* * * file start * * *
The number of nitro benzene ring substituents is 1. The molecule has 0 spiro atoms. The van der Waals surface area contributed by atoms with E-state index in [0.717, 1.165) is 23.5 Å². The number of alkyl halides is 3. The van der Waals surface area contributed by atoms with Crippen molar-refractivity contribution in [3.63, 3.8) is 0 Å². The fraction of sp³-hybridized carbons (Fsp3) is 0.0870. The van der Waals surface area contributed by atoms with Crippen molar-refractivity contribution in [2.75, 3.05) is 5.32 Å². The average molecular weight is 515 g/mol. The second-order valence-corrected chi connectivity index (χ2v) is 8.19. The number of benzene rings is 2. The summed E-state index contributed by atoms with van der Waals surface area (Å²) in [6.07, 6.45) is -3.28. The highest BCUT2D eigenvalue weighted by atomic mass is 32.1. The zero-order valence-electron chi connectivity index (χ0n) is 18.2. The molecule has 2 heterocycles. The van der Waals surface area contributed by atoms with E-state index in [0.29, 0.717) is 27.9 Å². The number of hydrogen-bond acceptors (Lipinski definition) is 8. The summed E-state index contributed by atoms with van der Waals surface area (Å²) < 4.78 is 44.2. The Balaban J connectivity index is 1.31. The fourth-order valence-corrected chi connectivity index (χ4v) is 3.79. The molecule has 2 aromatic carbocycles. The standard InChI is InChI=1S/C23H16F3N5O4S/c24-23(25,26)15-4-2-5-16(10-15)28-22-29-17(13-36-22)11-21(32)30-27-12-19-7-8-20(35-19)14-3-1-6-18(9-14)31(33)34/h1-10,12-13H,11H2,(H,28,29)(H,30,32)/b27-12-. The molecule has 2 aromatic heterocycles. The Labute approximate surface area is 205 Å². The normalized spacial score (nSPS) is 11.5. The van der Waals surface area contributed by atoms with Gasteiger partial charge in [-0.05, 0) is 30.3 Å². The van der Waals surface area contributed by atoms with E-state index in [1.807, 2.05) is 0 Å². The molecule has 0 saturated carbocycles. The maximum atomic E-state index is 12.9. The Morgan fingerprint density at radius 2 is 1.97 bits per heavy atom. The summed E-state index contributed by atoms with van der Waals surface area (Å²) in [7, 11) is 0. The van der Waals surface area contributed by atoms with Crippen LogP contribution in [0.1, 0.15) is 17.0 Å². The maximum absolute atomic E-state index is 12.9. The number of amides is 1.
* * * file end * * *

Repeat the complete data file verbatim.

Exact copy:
The number of nitro benzene ring substituents is 1. The molecule has 0 spiro atoms. The van der Waals surface area contributed by atoms with E-state index in [0.717, 1.165) is 23.5 Å². The number of alkyl halides is 3. The van der Waals surface area contributed by atoms with Crippen molar-refractivity contribution in [3.63, 3.8) is 0 Å². The fraction of sp³-hybridized carbons (Fsp3) is 0.0870. The van der Waals surface area contributed by atoms with Crippen molar-refractivity contribution in [2.75, 3.05) is 5.32 Å². The average molecular weight is 515 g/mol. The second-order valence-corrected chi connectivity index (χ2v) is 8.19. The number of benzene rings is 2. The summed E-state index contributed by atoms with van der Waals surface area (Å²) in [6.07, 6.45) is -3.28. The highest BCUT2D eigenvalue weighted by atomic mass is 32.1. The zero-order valence-electron chi connectivity index (χ0n) is 18.2. The molecule has 2 heterocycles. The van der Waals surface area contributed by atoms with E-state index in [0.29, 0.717) is 27.9 Å². The number of hydrogen-bond acceptors (Lipinski definition) is 8. The summed E-state index contributed by atoms with van der Waals surface area (Å²) < 4.78 is 44.2. The Balaban J connectivity index is 1.31. The fourth-order valence-corrected chi connectivity index (χ4v) is 3.79. The molecule has 2 aromatic carbocycles. The standard InChI is InChI=1S/C23H16F3N5O4S/c24-23(25,26)15-4-2-5-16(10-15)28-22-29-17(13-36-22)11-21(32)30-27-12-19-7-8-20(35-19)14-3-1-6-18(9-14)31(33)34/h1-10,12-13H,11H2,(H,28,29)(H,30,32)/b27-12-. The molecule has 2 aromatic heterocycles. The Labute approximate surface area is 205 Å². The normalized spacial score (nSPS) is 11.5. The van der Waals surface area contributed by atoms with Gasteiger partial charge in [-0.05, 0) is 30.3 Å². The van der Waals surface area contributed by atoms with E-state index in [1.807, 2.05) is 0 Å². The molecule has 0 saturated carbocycles. The maximum atomic E-state index is 12.9. The Morgan fingerprint density at radius 2 is 1.97 bits per heavy atom. The summed E-state index contributed by atoms with van der Waals surface area (Å²) in [7, 11) is 0. The van der Waals surface area contributed by atoms with Crippen LogP contribution in [0.1, 0.15) is 17.0 Å². The maximum absolute atomic E-state index is 12.9. The number of amides is 1.